Kate Parker and Jamie Wine will talk about CICLOVIA in New Orleans at this Monday’s FSJNA board meeting. Join your neighbors at the 7 p.m. meeting this Monday at Our Lady of the Holy Rosary Cafeteria at 1368 Moss Street.
FSJNA Board Meeting | July 8 | Monday | 7 pm | Holy Rosary Cafeteria | 1368 Moss
GENERAL INFORMATION ABOUT THE CYCLOVIA MOVEMENT IS BELOW
Ciclovia as defined by Wikipedia: Ciclovía is a term which translates from Spanish into English as “bike path” is either a permanently designated bicycle route or the closing of city streets to automobiles for the enjoyment of cyclists and public alike.
Each Sunday and on holidays from 7 am until 2 pm certain main streets of Bogotá, Cali, Medellín, and other municipalities are blocked off to cars for the exclusive use of runners, skaters, and bicyclists. At the same time, stages are set up in city parks. Aerobics instructors, yoga teachers and musicians lead people through various performances. Bogotá’s weekly ciclovías are used by approximately 2 million people (30% of citizens) on over 120 km of car-free streets.
The inspiration for Ciclovías is credited to the city of Bogotá, Colombia. The events have taken place since 1976 when they started through the efforts of organizer Jaime Ortiz and others. Some credit Bogotá Mayor Hernando Duran Dussan with starting Cyclovías in the early 1980s. Mayor Enrique Peñalosa deserves some credit for turning Bogotá into a safer cycling city by taking on the dominance of automobiles in the late 1990s. In Bogota, permanently designated bikeways are also known as ciclorutas, while streets temporarily closed for that purpose are called ciclovías.
Wikipedia indicates that ciclovia is popular around the world and has been used in numerous cities in the United States.
Taking the streets back on Sundays in San Francisco
That’s Right, Los Angeles Is Giving Up Car Lanes for Pedestrians
by Eric Jaffe
Los Angeles has a great deal of walkability despite its car-centric reputation, but much of it remains hidden to the public. In the city’s historic Broadway corridor, at least, that secret is about to come out. The city council recently voted to fund an initial redevelopment of Broadway into a legitimate pedestrian plaza — reducing six lanes of road down to three in the process.
The plan to “bring back” Broadway has been going on for about five years, but it really started to take shape in late 2009 with the public release of a street redesign. The first phase of this “Broadway Streetscape Master Plan” is a makeshift and very cost-effective ($1.8 million) conversion modeled on the pedestrian parcels implemented in New York City. The second phase, yet to be funded, is where the heavy transformations would occur.
The proposed changes will alter Broadway to its core. Instead of five travel lanes plus a “ghost” sixth lane for buses, the street will devote just three lanes to traffic and extend sidewalks and curbs for walking. Transit will be enhanced, too, with improvements to bus service and groundwork for a streetcar line the city hopes to bring to the corridor.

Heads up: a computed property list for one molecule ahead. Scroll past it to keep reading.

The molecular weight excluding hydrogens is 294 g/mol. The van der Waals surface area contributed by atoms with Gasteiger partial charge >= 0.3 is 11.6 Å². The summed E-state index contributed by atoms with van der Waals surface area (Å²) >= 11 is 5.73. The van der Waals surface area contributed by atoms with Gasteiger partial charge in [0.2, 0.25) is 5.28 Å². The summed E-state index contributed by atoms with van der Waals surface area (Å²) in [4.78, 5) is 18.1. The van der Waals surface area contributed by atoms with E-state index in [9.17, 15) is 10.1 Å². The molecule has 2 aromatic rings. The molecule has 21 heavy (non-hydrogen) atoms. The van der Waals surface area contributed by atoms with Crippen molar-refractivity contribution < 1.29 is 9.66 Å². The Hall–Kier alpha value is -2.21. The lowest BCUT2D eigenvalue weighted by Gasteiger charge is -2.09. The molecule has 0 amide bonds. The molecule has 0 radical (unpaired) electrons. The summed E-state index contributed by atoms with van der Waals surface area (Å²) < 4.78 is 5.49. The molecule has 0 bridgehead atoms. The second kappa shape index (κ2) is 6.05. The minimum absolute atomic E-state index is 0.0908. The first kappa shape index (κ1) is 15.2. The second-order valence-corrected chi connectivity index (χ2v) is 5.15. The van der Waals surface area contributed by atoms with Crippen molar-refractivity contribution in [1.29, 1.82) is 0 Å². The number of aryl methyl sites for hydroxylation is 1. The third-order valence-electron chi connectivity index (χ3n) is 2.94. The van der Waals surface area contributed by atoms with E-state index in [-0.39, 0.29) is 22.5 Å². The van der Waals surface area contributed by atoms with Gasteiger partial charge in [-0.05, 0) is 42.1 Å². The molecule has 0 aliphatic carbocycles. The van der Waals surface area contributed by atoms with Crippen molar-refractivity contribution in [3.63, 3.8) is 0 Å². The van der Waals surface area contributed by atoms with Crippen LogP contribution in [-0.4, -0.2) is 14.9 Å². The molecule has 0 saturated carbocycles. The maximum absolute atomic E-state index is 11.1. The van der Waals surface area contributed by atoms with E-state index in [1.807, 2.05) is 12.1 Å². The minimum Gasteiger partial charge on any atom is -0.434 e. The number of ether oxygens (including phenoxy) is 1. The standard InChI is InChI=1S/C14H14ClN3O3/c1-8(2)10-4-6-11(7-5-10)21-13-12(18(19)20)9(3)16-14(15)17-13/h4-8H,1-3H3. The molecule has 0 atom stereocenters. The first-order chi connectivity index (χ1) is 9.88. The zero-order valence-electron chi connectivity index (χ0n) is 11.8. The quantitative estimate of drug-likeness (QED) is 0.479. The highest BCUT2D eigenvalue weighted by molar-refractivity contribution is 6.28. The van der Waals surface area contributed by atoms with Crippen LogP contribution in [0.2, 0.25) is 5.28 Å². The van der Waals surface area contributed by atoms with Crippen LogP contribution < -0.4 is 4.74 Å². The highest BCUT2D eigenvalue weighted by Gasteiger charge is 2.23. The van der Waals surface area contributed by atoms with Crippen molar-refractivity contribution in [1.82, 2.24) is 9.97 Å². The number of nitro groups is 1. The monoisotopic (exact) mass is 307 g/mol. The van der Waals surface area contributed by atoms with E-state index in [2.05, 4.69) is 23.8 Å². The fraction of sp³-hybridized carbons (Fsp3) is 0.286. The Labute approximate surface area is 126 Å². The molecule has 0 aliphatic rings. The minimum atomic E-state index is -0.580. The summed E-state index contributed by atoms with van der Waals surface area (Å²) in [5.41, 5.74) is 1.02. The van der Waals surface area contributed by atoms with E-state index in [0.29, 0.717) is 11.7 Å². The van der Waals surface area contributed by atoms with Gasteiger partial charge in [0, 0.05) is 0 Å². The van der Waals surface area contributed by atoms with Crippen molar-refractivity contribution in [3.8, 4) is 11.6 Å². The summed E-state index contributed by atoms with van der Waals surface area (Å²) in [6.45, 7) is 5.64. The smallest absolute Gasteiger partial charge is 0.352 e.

All told, Broadway’s reconfiguration will increase pedestrian share of the road from 38 percent, at present, up to 47 percent — just about going halfsies with cars.
The goal is to rejuvenate a Broadway strip that’s lost much of its historic charm, at least according to the master plan. While shoppers do flock to the area during the day, at night the street is largely shuttered to business. Some of the old theaters have even been converted into non-entertainment venues, though many have agreed to revive their previous roles once the street changes take place.
But Los Angeles has wisely chosen to pursue this goal by making Broadway a much friendlier place to walk around. Right now the traffic whizzes right next to the sidewalk without a buffer, and the 56-foot crosswalks are daunting. The new plan will broaden and beautify the sidewalks and, in addition to reducing the crossing length, also include mid-block refuges.
The traffic studies suggest that the plan represents a true shift in priorities. On their own, the proposed alterations will put a strain on some intersections during morning and evening rush — at least so far as car level-of-service is concerned. But the plans intend to mitigate this impact by promoting walking and transit, and the master document makes clear that vehicles will take a backseat, if you will, to alternative modes.
Instead of seeing an efficient street as one that moves a certain number of vehicles through its intersections at certain target speeds, or one that maximizes throughput, this Plan seeks to move people both through and along the street, in a multi-modal fashion, in order to achieve efficiency and maximize input and output, be that by bus, bike, streetcar, delivery truck, or car.
The plan is far from perfect. The choice for streetcars in the corridor seems inspired more by nostalgia than true mobility: as currently conceived, they will share the road with other traffic and may be redundant with some buses. While plans do call for bike racks, there’s no sign of bike lanes. And parking is a key to the new corridor, no doubt a nod to business demands, although the best new research suggests that retailers make more money over the long term from walkers than from wheels.
But there’s still time to work on the details — phase one won’t be done until the end of the year — and even in its current form the Broadway plan serves a greater purpose. The more that walkability is brought to high-profile parts of Los Angeles, the more that Angelinos can think of it as a natural part of their city as opposed to a hidden gem.